There's evidence, according to this report, to suggest that when women are more fertile, they are attracted to masculine men and those with 'dissimilar' genetics, while when they are not fertile they like the caring, sharing type of man with boyish features.Click through for the whole thing.
The millions of women currently taking the contraceptive pill worldwide do not have fertile days, and are therefore - the theory goes - rejecting Neanderthal man as a potential mate at an alarming rate.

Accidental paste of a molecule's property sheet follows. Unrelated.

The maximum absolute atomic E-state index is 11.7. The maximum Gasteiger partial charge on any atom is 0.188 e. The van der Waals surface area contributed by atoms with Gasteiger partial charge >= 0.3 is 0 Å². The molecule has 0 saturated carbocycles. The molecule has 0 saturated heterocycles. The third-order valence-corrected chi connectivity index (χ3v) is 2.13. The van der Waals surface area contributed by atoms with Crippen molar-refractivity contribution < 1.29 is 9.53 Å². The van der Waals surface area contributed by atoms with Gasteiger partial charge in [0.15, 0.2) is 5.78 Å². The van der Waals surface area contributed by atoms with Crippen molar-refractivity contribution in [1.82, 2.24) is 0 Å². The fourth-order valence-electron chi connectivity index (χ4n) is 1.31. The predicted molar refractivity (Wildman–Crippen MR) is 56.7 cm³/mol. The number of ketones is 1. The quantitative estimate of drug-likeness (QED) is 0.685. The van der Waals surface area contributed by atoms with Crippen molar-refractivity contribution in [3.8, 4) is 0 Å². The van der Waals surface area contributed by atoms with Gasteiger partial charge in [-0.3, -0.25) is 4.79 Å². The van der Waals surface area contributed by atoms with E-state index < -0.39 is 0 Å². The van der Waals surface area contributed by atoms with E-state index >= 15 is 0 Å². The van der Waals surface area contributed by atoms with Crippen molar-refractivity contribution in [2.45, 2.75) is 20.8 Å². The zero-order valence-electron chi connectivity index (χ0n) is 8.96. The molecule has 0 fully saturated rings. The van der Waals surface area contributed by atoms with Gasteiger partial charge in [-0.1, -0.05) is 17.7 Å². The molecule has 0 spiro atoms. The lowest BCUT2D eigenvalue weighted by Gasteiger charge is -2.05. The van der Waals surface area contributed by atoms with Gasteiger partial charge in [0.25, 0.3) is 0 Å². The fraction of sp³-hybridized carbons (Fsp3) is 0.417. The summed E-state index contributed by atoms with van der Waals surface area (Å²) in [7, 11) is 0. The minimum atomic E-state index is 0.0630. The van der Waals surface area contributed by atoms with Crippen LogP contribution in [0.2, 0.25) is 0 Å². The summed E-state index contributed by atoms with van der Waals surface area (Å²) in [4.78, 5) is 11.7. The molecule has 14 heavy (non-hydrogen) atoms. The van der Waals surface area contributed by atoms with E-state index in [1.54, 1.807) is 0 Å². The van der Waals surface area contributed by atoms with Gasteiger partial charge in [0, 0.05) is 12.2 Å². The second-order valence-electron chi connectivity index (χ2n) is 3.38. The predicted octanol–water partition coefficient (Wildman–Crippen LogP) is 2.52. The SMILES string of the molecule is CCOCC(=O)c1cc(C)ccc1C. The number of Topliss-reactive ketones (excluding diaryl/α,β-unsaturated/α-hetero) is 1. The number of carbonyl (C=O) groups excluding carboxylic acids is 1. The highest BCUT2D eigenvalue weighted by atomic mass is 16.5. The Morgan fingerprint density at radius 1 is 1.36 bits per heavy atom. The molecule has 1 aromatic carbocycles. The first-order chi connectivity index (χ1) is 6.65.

Conversely, it has also been shown that a woman is more attractive to men during her fertile time, and so, if she's never fertile, she is 'restricting' her ability to be attractive to the type of man that also wants a real "opposite" as a mate.
Result: men and women really are becoming more alike.
It would be amazing to think the contraceptive pill had that much of an impact on our evolution as a species (though of course it's had a monumental effect on our social life and culture).
But perhaps there are other factors at play?
Friday, 9 October 2009
at 2:39 pm by Julie
Dita de Boni looks at this in her Keeping Mum blog on the Herald site: